This invention concerns sewer back up alarms particularly usable with residential plumbing systems to give early notice of a blocked sewer condition to avoid a backup into the house.
It has long been recognized that a simple and reliable alarm would be highly desirable, and many devices have heretofore been proposed in the prior art.
However, a practical, completely acceptable device has yet to be introduced.
A sewer cap having a built in water sensor is described in U.S. Pat. No. 4,392,128. This device utilized electrical sensors which sense when water rises into an adaptor. The location of the sensor is such that the blockage must have caused the water level to rise into the adaptor to trigger an alarm, at which point it may be too late to prevent flooding. Also, the use of electrical conductors requires that they be kept clean so that the water rise may reliably set off the alarm.
U.S. Pat. No. 3,757,316 shows a similar device which optionally uses a float.
Floats have the additional disadvantage of being subject to mechanical failure and are more difficult to install into a sewer line.
U.S. Pat. Nos. 3,774,187, 4,398,186 and 4,091,365 also show float operated devices.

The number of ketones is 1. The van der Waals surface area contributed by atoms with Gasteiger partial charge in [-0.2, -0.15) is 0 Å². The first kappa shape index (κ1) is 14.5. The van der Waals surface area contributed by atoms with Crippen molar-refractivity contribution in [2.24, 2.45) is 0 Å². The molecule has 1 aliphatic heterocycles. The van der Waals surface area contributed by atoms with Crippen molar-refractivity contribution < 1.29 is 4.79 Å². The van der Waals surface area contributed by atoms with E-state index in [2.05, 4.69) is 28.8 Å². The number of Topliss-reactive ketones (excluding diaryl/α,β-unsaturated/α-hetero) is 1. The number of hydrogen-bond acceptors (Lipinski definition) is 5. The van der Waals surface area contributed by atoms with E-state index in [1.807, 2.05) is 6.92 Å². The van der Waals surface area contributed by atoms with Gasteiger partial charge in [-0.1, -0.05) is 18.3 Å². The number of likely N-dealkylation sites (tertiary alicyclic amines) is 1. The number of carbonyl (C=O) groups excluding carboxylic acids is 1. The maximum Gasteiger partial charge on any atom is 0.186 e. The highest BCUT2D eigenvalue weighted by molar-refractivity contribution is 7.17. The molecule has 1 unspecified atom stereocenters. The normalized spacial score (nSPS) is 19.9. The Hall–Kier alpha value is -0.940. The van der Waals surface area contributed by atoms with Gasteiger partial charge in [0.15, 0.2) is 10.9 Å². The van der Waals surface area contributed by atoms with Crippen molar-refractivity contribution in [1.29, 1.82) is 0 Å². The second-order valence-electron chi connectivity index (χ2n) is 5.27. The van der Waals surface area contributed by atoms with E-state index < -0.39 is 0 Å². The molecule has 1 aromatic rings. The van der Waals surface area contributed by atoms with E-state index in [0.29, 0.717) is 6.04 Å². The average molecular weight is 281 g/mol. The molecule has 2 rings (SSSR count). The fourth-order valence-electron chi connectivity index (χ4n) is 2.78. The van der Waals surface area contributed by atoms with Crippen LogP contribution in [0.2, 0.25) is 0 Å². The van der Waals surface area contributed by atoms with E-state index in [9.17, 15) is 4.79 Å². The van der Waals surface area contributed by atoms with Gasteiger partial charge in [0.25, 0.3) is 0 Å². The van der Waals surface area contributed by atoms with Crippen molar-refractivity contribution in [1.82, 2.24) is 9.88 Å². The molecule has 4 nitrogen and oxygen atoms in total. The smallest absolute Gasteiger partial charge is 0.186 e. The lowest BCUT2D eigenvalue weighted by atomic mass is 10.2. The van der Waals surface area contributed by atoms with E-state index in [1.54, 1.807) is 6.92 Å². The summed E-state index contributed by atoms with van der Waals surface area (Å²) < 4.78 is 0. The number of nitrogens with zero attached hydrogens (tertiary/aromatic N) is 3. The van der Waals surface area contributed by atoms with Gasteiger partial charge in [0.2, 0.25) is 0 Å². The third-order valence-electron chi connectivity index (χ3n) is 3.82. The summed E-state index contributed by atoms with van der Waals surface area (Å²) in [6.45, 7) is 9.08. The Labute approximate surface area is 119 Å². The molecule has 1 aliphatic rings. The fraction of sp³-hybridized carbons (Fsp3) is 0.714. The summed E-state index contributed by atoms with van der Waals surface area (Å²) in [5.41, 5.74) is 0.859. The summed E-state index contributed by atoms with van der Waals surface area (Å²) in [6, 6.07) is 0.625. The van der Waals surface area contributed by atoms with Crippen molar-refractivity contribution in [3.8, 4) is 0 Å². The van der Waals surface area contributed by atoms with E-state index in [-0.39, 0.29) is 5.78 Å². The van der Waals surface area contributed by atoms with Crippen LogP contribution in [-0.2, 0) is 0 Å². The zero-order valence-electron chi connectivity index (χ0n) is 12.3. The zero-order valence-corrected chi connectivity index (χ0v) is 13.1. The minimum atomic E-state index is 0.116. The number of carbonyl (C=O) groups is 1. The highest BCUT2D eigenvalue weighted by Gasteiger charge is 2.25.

U.S. Pat. No. 4,546,346 describes a back up alarm which uses a built in pressure switch activated by a pressure rise generated by a back up in the sewer line.
This device depends on an air tight sealing of the threads on the cap, which is not always achieved, to compromise the reliability of the design. Again, the water level may have to rise into the branch to an appreciable height to trigger the alarm.
The present invention comprises a sewer blockage alarm comprised of a pressure sensor switch mounted to the inside of a cap for a sewer clean out branch. An open ended pressure bell is connected to the pressure sensor by a length of a trimmable flexible tubing to enable ready installation of the bottom of the pressure bell at a height just above the main sewer run. This enables reliable detection of a sewer blockage by a pressure sensor at the earliest point without the necessity of insuring an air tight sealing of the cap threads. The tubing may be trimmed to easily enable positioning of the bell properly for each field condition of a sewer cleanout.